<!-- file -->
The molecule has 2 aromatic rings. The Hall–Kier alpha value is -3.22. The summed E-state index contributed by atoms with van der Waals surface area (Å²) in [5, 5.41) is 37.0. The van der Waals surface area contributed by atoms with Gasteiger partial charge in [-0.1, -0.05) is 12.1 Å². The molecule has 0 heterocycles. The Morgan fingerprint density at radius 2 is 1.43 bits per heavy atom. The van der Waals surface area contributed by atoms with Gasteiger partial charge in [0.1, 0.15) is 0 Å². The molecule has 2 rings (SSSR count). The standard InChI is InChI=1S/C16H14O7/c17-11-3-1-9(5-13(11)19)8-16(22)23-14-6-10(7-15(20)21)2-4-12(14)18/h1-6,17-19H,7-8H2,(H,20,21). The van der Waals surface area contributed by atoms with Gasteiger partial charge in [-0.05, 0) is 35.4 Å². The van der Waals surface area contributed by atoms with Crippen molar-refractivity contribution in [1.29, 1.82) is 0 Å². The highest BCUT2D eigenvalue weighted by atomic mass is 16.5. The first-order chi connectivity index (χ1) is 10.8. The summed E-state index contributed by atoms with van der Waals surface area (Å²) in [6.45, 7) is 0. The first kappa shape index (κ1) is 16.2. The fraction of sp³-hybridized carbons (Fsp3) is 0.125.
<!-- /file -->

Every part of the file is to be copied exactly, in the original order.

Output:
The molecule has 2 aromatic rings. The Hall–Kier alpha value is -3.22. The summed E-state index contributed by atoms with van der Waals surface area (Å²) in [5, 5.41) is 37.0. The van der Waals surface area contributed by atoms with Gasteiger partial charge in [-0.1, -0.05) is 12.1 Å². The molecule has 0 heterocycles. The Morgan fingerprint density at radius 2 is 1.43 bits per heavy atom. The van der Waals surface area contributed by atoms with Gasteiger partial charge in [0.1, 0.15) is 0 Å². The molecule has 2 rings (SSSR count). The standard InChI is InChI=1S/C16H14O7/c17-11-3-1-9(5-13(11)19)8-16(22)23-14-6-10(7-15(20)21)2-4-12(14)18/h1-6,17-19H,7-8H2,(H,20,21). The van der Waals surface area contributed by atoms with Gasteiger partial charge in [-0.05, 0) is 35.4 Å². The van der Waals surface area contributed by atoms with Crippen molar-refractivity contribution in [1.29, 1.82) is 0 Å². The highest BCUT2D eigenvalue weighted by atomic mass is 16.5. The first-order chi connectivity index (χ1) is 10.8. The summed E-state index contributed by atoms with van der Waals surface area (Å²) in [6.45, 7) is 0. The first kappa shape index (κ1) is 16.2. The fraction of sp³-hybridized carbons (Fsp3) is 0.125.